Revising traditional 'rise of the nation-state' narratives, this collection explores the development of and interactions among various forms of local, national, and transnational identities and affiliations during the long eighteenth century. By treating place as historically contingent and socially constructed, this volume examines how Britons experienced and related to a landscape altered by agricultural and industrial modernization, political and religious reform, migration, and the building of nascent overseas empires. In mapping the literary and cultural geographies of the long eighteenth century, the volume poses three challenges to common critical assumptions about the relationships among genre, place, and periodization. First, it questions the novel’s exclusive hold on the imagining of national communities by examining how poetry, drama, travel-writing, and various forms of prose fiction each negotiated the relationships between the local, national, and global in distinct ways. Second, it demonstrates how viewing the literature and culture of the long eighteenth century through a broadly conceived lens of place brings to the foreground authors typically considered 'minor' when seen through more traditional aesthetic, cultural, or theoretical optics. Finally, it contextualizes Romanticism’s long-standing associations with the local and the particular, suggesting that literary localism did not originate in the Romantic era, but instead emerged from previous literary and cultural explorations of space and place. Taken together, the essays work to displace the nation-state as a central category of literary and cultural analysis in eighteenth-century studies.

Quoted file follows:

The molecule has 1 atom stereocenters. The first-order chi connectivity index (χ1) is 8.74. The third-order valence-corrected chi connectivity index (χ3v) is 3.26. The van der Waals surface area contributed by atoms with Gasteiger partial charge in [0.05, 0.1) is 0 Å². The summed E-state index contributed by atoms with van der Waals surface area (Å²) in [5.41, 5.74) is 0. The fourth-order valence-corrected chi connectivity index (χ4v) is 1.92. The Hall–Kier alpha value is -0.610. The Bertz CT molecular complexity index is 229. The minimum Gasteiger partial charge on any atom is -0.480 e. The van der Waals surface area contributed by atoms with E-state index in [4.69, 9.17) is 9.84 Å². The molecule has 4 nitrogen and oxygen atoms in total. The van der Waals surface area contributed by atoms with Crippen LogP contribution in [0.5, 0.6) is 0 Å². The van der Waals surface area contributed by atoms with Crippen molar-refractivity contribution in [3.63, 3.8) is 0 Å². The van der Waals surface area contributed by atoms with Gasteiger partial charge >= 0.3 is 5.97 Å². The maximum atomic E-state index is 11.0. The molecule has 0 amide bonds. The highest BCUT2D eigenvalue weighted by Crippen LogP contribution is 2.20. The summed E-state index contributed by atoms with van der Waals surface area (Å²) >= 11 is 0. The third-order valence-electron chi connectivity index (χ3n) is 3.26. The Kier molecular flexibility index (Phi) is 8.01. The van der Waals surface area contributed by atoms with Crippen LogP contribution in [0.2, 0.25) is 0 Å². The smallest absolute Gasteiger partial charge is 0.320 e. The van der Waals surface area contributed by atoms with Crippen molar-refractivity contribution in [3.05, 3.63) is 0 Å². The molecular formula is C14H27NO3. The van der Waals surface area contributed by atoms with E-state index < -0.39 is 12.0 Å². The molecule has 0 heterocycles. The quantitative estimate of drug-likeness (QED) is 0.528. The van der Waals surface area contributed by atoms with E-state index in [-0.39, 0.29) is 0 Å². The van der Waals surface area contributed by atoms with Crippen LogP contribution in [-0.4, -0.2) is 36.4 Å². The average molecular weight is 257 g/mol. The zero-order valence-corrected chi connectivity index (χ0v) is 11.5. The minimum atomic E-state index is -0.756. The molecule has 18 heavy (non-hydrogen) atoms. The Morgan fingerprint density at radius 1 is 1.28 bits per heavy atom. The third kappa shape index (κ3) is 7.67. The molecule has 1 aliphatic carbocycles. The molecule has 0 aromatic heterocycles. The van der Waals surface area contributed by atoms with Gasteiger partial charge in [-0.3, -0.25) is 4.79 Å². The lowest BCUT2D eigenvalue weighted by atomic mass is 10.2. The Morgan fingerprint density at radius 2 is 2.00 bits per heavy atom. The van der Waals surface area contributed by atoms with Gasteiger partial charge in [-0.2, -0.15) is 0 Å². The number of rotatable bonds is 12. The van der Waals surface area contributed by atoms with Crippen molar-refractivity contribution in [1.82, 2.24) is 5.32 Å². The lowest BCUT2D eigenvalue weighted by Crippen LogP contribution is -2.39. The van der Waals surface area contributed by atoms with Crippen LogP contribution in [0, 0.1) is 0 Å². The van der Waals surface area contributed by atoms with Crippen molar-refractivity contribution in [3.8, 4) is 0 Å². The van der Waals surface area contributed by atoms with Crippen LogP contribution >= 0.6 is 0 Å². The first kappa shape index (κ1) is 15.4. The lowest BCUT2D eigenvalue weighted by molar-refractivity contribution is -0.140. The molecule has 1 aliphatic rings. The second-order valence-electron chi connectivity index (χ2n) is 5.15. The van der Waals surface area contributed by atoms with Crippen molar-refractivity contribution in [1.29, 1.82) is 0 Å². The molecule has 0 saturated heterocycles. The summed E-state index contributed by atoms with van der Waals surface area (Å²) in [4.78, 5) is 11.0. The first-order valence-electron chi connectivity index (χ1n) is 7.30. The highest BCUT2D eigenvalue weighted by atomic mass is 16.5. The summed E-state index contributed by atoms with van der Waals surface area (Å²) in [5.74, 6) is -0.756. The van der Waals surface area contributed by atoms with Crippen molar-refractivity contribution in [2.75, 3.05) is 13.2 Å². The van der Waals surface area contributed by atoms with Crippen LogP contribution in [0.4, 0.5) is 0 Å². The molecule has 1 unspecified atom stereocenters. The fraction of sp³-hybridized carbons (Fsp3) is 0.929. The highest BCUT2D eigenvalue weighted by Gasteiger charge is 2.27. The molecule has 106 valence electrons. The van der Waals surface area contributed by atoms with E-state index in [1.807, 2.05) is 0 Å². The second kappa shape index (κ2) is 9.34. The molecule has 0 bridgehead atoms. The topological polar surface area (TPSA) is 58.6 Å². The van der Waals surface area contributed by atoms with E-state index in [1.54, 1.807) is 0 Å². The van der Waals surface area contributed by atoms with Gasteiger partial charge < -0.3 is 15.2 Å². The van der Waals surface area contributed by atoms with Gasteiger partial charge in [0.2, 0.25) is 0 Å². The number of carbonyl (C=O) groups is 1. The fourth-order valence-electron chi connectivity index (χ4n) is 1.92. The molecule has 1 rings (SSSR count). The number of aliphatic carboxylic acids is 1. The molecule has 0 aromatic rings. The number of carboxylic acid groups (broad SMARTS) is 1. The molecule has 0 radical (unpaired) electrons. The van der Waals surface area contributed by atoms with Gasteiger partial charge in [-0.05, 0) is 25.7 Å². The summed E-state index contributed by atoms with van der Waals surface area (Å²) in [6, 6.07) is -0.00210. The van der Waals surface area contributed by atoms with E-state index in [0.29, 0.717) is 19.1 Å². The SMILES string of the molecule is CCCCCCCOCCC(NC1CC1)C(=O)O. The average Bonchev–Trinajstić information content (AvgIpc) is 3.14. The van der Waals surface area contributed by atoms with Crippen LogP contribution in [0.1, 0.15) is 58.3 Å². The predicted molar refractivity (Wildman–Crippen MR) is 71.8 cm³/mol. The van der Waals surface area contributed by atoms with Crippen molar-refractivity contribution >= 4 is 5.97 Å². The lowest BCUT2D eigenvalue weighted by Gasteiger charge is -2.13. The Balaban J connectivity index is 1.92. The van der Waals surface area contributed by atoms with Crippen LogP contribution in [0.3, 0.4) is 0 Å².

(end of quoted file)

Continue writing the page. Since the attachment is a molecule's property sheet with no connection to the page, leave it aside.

'Recommended.' Choice '... the collection's focus remains very closely on the literary throughout - a category which is defined refreshingly broadly, and within which is produced a detailed, nuanced survey of the role of authorial tradition and reading practice.' Romantic Textualities 'This excellent collection of essays contributes to a growing body of critical work that challenges the predominance of the interpretative model of the nation-state ... cumulatively these essays represent an advertisement for the benefits of moving beyond monolithic assumptions about place, such as that of centre and periphery, or local and national, towards more complex understandings of networks between places and between different understandings of place.' Journal for Eighteenth-Century Studies 'Readers of this collection will come away with provocative new ways of theorizing place and decentering nation, and Dafydd Moore's insightful coda helps connect such models to broader trends in place-based research.' BARS Review